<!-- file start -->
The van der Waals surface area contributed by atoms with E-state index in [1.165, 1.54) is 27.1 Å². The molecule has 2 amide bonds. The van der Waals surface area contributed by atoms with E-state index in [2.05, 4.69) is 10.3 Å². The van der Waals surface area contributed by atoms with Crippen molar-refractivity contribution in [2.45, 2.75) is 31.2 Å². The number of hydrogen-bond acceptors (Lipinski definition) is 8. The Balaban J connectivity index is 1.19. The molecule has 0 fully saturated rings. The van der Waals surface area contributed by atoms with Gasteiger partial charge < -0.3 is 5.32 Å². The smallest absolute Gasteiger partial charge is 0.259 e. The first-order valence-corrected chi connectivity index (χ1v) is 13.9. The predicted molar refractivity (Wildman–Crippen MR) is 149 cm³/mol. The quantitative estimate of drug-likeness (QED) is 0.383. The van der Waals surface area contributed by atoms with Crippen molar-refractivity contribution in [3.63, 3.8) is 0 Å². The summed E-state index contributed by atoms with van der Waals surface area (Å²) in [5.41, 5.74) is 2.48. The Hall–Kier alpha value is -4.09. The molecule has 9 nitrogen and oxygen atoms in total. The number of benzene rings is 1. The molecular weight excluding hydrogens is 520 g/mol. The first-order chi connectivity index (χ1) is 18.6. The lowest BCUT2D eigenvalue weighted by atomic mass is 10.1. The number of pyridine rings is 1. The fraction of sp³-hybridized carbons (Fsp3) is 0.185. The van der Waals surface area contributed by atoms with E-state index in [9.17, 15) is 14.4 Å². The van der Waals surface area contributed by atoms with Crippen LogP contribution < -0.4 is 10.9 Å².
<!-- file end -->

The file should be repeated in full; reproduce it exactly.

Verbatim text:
The van der Waals surface area contributed by atoms with E-state index in [1.165, 1.54) is 27.1 Å². The molecule has 2 amide bonds. The van der Waals surface area contributed by atoms with E-state index in [2.05, 4.69) is 10.3 Å². The van der Waals surface area contributed by atoms with Crippen molar-refractivity contribution in [2.45, 2.75) is 31.2 Å². The number of hydrogen-bond acceptors (Lipinski definition) is 8. The Balaban J connectivity index is 1.19. The molecule has 0 fully saturated rings. The van der Waals surface area contributed by atoms with Gasteiger partial charge < -0.3 is 5.32 Å². The smallest absolute Gasteiger partial charge is 0.259 e. The first-order valence-corrected chi connectivity index (χ1v) is 13.9. The predicted molar refractivity (Wildman–Crippen MR) is 149 cm³/mol. The quantitative estimate of drug-likeness (QED) is 0.383. The van der Waals surface area contributed by atoms with Crippen molar-refractivity contribution in [3.63, 3.8) is 0 Å². The summed E-state index contributed by atoms with van der Waals surface area (Å²) in [5.41, 5.74) is 2.48. The Hall–Kier alpha value is -4.09. The molecule has 9 nitrogen and oxygen atoms in total. The number of benzene rings is 1. The molecular weight excluding hydrogens is 520 g/mol. The first-order chi connectivity index (χ1) is 18.6. The lowest BCUT2D eigenvalue weighted by atomic mass is 10.1. The number of pyridine rings is 1. The fraction of sp³-hybridized carbons (Fsp3) is 0.185. The van der Waals surface area contributed by atoms with E-state index in [9.17, 15) is 14.4 Å². The van der Waals surface area contributed by atoms with Crippen LogP contribution < -0.4 is 10.9 Å².